Lord Dunsany, from “The Lonely Idol” (Fifty-One Tales, 1915)
”[…] too soon there pass from us the sweets and song and the lion strength of youth: too soon do their cheeks fade, their hair grow grey and our beloved die; too brittle is beauty, too far off is fame and the years are gathered too soon; there are leaves, leaves falling, everywhere falling; there is autumn among men, autumn and reaping; failure there is, struggle, dying and weeping, and all that is beautiful hath not remained […].
“Even our memories are gathered too with the sound of the ancient voices, the pleasant ancient voices that come to our ears no more; the very gardens of our childhood fade, and there dims with the speed of the years even the mind’s own eye.
“O be not any more the friend of Time, for the silent hurry of his malevolent feet has trodden down what’s fairest; I almost hear the whimper of the years running behind him hound-like, and it takes so few to tear us.
“All that is beautiful he crushes down as a big man tramples daisies, all that is fairest. It is autumn with all the world, and the stars weep to see it.”
Insomniac passing anhypnic nights in writing, translation, music, mathematics, programming and whatever else captures my attention or alleviates agrypnia.
This consists mostly of quotations of things that stand out to me or reflect what's on my mind; occasionally I also post original, often more personal, content as well, which may be found under the "personal" tag. Anything posted under "translations" is also original work and may broadly be taken as personal as well as I seldom tackle a work that does not speak to or for me in some way.
Lord Dunsany, Fifty-One Tales (1915), “The Songless Country”
The poet came unto a great country in which there were no songs. And he lamented gently for the nation that had not any little foolish songs to sing to itself at evening.
And at last he said: “I will make for them myself some little foolish songs so that they may be merry in the lanes and happy by the fireside.” And for some days he made for them aimless songs such as maidens sing on the hills in the older happier countries.
Then he went to some of that nation as they sat weary with the work of the day and said to them: “I have made you some aimless songs out of the small unreasonable legends, that are somewhat akin to the wind in the vales of my childhood; and you may care to sing them in yourdisconsolate evenings.”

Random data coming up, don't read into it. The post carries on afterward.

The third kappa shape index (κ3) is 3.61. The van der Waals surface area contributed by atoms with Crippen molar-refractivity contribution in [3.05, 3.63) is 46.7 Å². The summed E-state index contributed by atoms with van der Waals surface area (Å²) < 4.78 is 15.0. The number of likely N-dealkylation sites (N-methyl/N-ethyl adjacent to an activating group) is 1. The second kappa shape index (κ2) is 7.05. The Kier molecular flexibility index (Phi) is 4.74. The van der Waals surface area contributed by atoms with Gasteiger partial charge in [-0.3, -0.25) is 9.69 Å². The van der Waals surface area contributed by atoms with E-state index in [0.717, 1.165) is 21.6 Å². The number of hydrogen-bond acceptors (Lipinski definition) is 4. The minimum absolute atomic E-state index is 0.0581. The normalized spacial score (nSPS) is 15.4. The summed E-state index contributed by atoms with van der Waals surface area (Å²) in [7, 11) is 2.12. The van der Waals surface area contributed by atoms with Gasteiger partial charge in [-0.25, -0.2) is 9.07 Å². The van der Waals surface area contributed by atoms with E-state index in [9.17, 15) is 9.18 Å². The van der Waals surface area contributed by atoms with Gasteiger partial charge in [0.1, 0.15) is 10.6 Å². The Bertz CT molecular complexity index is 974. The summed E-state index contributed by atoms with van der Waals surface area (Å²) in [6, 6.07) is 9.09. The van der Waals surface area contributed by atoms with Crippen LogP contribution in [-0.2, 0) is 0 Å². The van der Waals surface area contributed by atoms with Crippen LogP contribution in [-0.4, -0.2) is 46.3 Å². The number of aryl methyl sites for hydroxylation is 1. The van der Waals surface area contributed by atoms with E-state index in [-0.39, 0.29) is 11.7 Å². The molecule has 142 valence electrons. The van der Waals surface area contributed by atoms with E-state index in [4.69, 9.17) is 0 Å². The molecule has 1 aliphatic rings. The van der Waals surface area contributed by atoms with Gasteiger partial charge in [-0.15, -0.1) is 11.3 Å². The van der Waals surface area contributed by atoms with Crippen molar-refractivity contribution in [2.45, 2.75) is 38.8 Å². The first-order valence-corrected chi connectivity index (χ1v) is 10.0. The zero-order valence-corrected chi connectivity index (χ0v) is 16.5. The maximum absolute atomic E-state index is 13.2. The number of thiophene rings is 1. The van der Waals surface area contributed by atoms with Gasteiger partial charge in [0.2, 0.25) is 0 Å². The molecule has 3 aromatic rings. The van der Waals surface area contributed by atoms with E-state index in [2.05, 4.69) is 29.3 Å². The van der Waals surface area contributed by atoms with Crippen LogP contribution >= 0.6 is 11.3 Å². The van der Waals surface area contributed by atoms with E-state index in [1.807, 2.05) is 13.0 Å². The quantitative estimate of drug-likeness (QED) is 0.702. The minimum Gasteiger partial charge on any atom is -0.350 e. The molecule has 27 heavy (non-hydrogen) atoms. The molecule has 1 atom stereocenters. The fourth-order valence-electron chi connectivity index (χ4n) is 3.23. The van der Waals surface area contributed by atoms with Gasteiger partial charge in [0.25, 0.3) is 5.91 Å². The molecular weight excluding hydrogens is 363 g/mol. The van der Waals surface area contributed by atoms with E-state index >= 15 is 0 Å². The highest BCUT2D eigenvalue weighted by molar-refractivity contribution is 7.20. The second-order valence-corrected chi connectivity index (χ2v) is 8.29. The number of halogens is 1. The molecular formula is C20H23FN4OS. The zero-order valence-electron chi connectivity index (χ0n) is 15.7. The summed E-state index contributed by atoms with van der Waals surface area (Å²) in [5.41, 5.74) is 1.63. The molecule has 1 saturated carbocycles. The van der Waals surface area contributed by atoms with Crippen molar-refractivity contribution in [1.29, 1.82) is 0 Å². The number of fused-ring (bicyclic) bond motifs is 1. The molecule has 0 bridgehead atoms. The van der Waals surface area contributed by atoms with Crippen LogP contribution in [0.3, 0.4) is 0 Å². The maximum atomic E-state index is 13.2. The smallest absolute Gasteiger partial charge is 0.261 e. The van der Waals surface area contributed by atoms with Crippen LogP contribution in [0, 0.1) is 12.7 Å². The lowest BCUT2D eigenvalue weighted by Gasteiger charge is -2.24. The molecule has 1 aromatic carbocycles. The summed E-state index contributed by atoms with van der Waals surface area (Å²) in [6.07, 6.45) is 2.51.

And they said to him:
“If you think we have time for that sort of nonsense nowadays you cannot know much of the progress of modern commerce.”
And the poet wept for he said: “Alas! They are damned.”
Lord Dunsany, Fifty-One Tales (1915), “A Mistaken Identity”
Fame as she walked at evening in a city saw the painted face of Notoriety flaunting beneath a gas-lamp, and many kneeled unto her in the dirt of the road.
“Who are you?” Fame said to her.
“I am Fame,” said Notoriety.
Then Fame stole softly away so that no one knew she had gone.
And Notoriety presently went forth and all her worshippers rose and followed after, and she led them, as was most meet, to her native Pit.
Lord Dunsany, Fifty-One Tales (1915), “Charon”
Charon leaned forward and rowed. All things were one with his weariness.
It was not with him a matter of years or of centuries, but of wide floods of time, and an old heaviness and a pain in the arms that had become for him part of the scheme that the gods had made and was of a piece with Eternity.
If the gods had even sent him a contrary wind it would have divided all time in his memory into two equal slabs.
So grey were all things always where he was that if any radiance lingered a moment among the dead, on the face of such a queen perhaps as Cleopatra, his eyes could not have perceived it.
It was strange that the dead nowadays were coming in such numbers. They were coming in thousands where they used to come in fifties. It was neither Charon’s duty nor his wont to ponder in his grey soul why these things might be. Charon leaned forward and rowed.
Then no one came for a while. It was not usual for the gods to send no one down from Earth for such a space. But the gods knew best.
Then one man came alone. And the little shade sat shivering on a lonely bench and the great boat pushed off. Only one passenger; the gods knew best.
And great and weary Charon rowed on and on beside the little, silent, shivering ghost.
And the sound of the river was like a mighty sigh that Grief in the beginning had sighed among her sisters, and that could not die like the echoes of human sorrow failing on earthly hills, but was as old as time and the pain in Charon’s arms.
Then the boat from the slow, grey river loomed up to the coast of Dis and the little, silent shade still shivering stepped ashore, and Charon turned the boat to go wearily back to the world. Then the little shadow spoke, that had been a man.
“I am the last,” he said.
No one had ever made Charon smile before, no one before had ever made him weep.